I’m sure you’re seeing the same Louis that you know, you have an audience. And the other half of the audience is actually now taking on the videos after the, the course is completed, right? So, I think that, that there’s definitely a transition now.

[00:14:04] The future of digital adoption

Rick McCutcheon: Okay. Thank you. So, you know, you’re hitting on, you know, what that future of digital adoption is going to look like.

So, Louis, how do you see learning changing over the next decade?

Louis Trahan: So I think learning is going to stay primarily virtual or digital. There was a, that same organization, Institute for Corporate Performance put out a survey that showed, and they, they, they pulled organizations with more than a thousand people, so large organizations, but 69% that said between six of the respondent said between 60 and a hundred percent of their training or their learning will remain virtual.

And that learning is not only soft skills, but software skills. So what we’re really talking about when we talk about digital adoption. So I think that that’s going to stay. So we need to figure out how to address it. And I think Joaquim’s hit this right on the head. It, it is, I look to my own kids.

[00:15:00] Availability of on-demand style learning is important to digital adoption

 I have two younger kids and how they learn right now and when they’re doing assignments, they jump to Google and they search, you know, when was Plato born? And so they’re learning what they need to learn, when they need to learn and they’re not bothering to memorize a lot of stuff. And so I, I think this idea of the speech bubble technology, or we’ll call it on-demand guided bite size learning, whatever we want to call it, I think for digital adoption, it’s a really important tool.

And I think it’s what we’re going to have to provide for this next generation because they’re not gonna sit through. And if you even think about e-learning, which was like a cool thing 30 years ago or 20 years, E-learning, you have to still go through this structured approach to getting from A to Z and when really, what I really want to know is how do I do my expense report, which is right here.

[00:16:00] Updates mean that the learning needs to be updated every few months

And so being able to jump right to that is, is great. I think one of the other things that are gonna be challenging, and I’m pretty sure that Joachim has a lot to say on this, is that technology, because we’ve gone to this cloud-based technology, updates are being forced on you. So in the past you would buy a on, on-premise install of something like office, and you would know that you can train on Excel because it was gonna be the same for four or five years, whereas now you could get an update on some of this software every few months.

And as a, as a learning organization or learning department, organiz. for onboarding, for, for keeping things going. You have to build a, adapt that learning really quick. And so you can’t take like a eight hour course and adapt it. You need to adapt just those pieces. And so having the tools to do that, I think will become really important for the future.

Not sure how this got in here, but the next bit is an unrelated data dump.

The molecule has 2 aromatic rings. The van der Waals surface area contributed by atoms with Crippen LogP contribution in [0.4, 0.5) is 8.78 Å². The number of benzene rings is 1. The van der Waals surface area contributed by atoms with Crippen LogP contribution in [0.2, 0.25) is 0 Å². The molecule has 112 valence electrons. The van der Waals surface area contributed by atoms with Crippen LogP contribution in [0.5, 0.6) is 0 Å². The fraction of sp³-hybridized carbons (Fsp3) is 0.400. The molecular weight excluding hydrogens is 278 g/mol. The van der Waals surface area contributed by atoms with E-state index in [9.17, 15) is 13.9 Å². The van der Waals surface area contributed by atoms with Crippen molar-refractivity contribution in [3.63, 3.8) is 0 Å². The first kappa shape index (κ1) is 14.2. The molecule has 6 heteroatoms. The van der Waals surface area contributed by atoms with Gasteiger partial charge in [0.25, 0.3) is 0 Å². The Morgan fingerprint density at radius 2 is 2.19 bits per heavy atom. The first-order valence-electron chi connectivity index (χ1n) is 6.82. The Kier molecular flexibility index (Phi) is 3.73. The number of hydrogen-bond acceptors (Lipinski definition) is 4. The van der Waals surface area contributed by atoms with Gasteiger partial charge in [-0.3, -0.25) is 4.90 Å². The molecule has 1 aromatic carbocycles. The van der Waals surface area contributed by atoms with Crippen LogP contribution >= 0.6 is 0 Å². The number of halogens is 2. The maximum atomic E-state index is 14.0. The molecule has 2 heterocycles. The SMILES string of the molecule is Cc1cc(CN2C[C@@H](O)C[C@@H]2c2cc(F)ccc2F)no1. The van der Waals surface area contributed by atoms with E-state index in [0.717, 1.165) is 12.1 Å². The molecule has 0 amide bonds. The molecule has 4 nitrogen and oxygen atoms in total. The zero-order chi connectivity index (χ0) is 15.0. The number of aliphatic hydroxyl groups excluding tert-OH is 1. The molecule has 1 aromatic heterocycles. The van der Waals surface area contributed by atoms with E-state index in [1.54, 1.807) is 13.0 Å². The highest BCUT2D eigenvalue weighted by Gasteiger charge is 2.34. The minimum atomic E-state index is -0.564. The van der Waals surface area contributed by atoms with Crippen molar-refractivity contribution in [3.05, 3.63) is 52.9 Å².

[00:16:32] Off the shelf, vendor-based learning no longer enough

Rick McCutcheon: Okay. Joachim, would you like to add anything about the future of learning?

Joachim Schiermacher: Yeah, I think that in many way it will definitely be the idea that off the shelf vendor based learning I think is going to be really difficult when it comes to these digital platforms. And that has to do with the way that we are composing our entire infrastructure.

[00:17:00] Businesses are unique in their composition

We are now selecting much, much bigger amount of, of applications inside our business. So that’s grown like 40% over the last four years when we look at large enterprises. So they have more applications and through the entire idea around the composable enterprise where you can basically, you know, take your business package capabilities and bring them in like bricks of Lego, you will to a last extent, actually be completely unique in every business.

And that means that it’s gonna be really difficult to pull something off the shelf and say, look, I’m gonna do this unless we are talking, you know, basic word skills and excel skills. But if you’re learning processes inside the business, they’ll probably take you across a number of unique, relatively unique systems inside your business.

At least the composition of those will be unique, and that will mean that I think that a larger training responsibility. Comes onto the enterprises and they’re gonna need help with that. So that’s probably where, where, where Louis will come into play and be able to facilitate that entire idea around the, the company that these are our four unique products.

This is what we need to  be trained in, and we need to be trained in the process that we are doing on those particular products.

[00:18:00] How partners keep on top of technology

Rick McCutcheon: And you know, so if we start to look at. As a Microsoft partner, and I’m implementing cloud solutions for my clients, learning has to become a much bigger part of my business than we would call it training before.

But it’s not just, you know, I’m gonna design a system, I’m gonna build a system, I’ve gotta build in digital adoption. So how does a partner go about that in, in changing their business to do that? Let’s start with you, Louis.

Louis Trahan: Well, I think they have to, first of all, you, you need to keep on top of changing technology, right?